Heikal, Egypt’s most famous journalist, dies at 92
Muhammad Hassanein Heikal was well-recognised for his distinguished career in journalism and political experience.
Muhammad Hassanein Heikal, a leading Egyptian journalist, author, television celebrity, politician and a noted authority on modern Middle East whose work brought him worldwide fame and influence, died on Wednesday, aged 92.
Egyptian state television said Heikal, a heavy cigar smoker, died following a short period of illness.
As Egypt’s, and probably the Arab world’s, oldest active and most celebrated intellectual, Heikal was perceived by critics and admirers as a towering figure who had continued to attract attention until his death.
Above all, Heikal was one of the most trenchant defenders of Nasserite Egypt and its pan-Arabism trends.
Heikal was born on September 23, 1923, to the family of a wheat merchant in the Nile Delta province of Qalyubia. His father thought that Heikal, as the eldest son in the family, should join him in managing his business. Instead, Heikal decided to pursue his education.
Educated briefly at the American University in Cairo, Heikal became a crime reporter for the Egyptian Gazette in 1943. The paper which catered to the needs of expatriates living in Egypt had among its writers famous British authors such as George Orwell and Lawrence Durrell.
The following year, Heikal joined the staff of Rose El-Youssef, an opposition political satirical weekly.
Heikal first won public attention as a war reporter covering the first Arab-Israeli war in 1948 and then briefly the Korean war of 1950-1953.h the military coup in 1952 which brought Gamal Abdul Nasser on the helm of army officers who ruled the country after overthrowing the British-backed King Farouk.
Heikal’s place in journalism was quickly recognised in 1953 when he was hired to serve as editor of Akhir Sa’a, an illustrated Arabic-language weekly published by Akhbar Al-Youm House.
In 1956 and 1957, Heikal served as editor of Al-Akhbar daily, a sister publication owned by media tycoons Mustafa Amin and his twin brother Ali, who are widely considered to be the fathers of Western-style modern Egyptian journalism.
A year after Nasser became president of Egypt in 1956 he installed Heikal as editor-in-chief of Al Ahram, the semi-official newspaper, and in 1959 made him chairman of the board of Al Ahram Establishment. During his tenure, Heikal improved Al Ahram’s coverage by subduing the sensationalism that had characterised Egypt’s media and taking it to the level of Egypt’s and the Arab world’s most prestigious paper.
Under his leadership the paper provided a platform for Nasser’s nationalist and pan-Arab policies. Heikal’s widely read Friday column in Al Ahram, “Bi-Saraha” [or “Frankly Speaking”], in which he used to convey Nasser’s messages and explain the government’s stances, became the barometer of Egyptian policy.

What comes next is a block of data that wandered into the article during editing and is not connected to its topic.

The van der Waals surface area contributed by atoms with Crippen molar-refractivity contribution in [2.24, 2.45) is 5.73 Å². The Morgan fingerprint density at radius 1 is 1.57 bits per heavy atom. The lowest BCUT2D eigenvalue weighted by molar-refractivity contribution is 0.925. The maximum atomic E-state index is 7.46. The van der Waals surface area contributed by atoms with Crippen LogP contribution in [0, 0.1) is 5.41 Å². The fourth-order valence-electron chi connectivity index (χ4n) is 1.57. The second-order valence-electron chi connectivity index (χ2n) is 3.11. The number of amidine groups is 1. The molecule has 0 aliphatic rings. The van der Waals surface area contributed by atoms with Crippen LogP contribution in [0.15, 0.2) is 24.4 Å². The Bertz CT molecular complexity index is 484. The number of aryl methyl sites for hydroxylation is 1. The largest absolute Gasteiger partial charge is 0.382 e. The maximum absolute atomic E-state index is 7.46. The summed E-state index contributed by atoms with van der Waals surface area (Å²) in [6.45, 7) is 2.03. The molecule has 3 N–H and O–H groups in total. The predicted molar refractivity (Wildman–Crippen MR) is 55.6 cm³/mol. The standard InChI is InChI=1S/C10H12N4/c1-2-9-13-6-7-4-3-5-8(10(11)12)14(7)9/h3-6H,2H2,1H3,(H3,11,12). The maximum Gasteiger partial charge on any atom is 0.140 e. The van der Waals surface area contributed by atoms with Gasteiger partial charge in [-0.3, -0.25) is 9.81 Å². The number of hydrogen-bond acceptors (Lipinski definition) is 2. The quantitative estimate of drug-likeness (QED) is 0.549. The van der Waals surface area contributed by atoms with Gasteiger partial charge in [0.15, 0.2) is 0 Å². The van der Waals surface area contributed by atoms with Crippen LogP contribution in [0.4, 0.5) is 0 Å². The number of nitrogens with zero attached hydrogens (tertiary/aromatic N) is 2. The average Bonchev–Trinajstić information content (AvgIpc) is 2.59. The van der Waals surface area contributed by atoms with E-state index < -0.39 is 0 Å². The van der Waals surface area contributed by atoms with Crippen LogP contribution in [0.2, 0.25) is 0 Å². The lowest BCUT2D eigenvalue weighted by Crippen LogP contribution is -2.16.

The column prompted the Washington Post to describe Heikal’s writings as “the voice of Egypt” and “the outside world’s window on that secretive regime”.
One of Heikal’s outstanding acts was to establish Al Ahram Centre for Political and Strategic Studies as a think-tank that provided Nasser and the government with updates and feedback on regional and international affairs.
As happens with the intelligentsia under totalitarian or populist regimes, Heikal had probably failed to draw a clear demarcation between his role as a journalist and as an outspoken advocate of Nasserism.
In 1968, he became a member of the Central Committee of the Arab Socialist Union, Nasser’s ruling party. In 1970, Heikal became minister of National Guidance and briefly an acting foreign minister.
Heikal had a rocky relationship with President Anwar Sadat, Nasser’s successor. After Nasser’s death in 1970, Heikal remained editor of Al Ahram and adviser to the new president. He even helped Sadat to get rid of Nasser’s remnants in the government whom Sadat accused of conspiring to remove him from power.
Later Heikal fell out with Sadat over his domestic and international policies, prompting Sadat to relieve him of his duties in 1974. The disagreement culminated in Heikal’s opposition to the 1979 peace treaty Sadat signed with Israel.
At one point, Sadat accused Heikal of opportunism and betraying the national interests. A smearing campaign in the government-run media also denounced Heikal as a tool of the Soviet Union and linked him with unsubstantiated scandals.
In 1981, Sadat ordered Heikal to be jailed, together with hundreds of political leaders, writers and intellectuals who were opposed to his peace overture with Israel and his alliance with the United States.
Heikal was released a month later by former President Mubarak, shortly after he took office following Sadat’s assassination in October 1981. Mubarak, however, did not bring Heikal to his entourage or let him return to Al Ahram, and he was shunned away from writing in the Egyptian press.
Because of his prominence and his passion for journalism and writing, Heikal spent the following years freelancing for papers abroad. During this period he also wrote some of his most famous books, including Autumn of Fury, about the assassination of Sadat in which he condemned not only the former president’s policies but also his personal life through negative and even racist themes.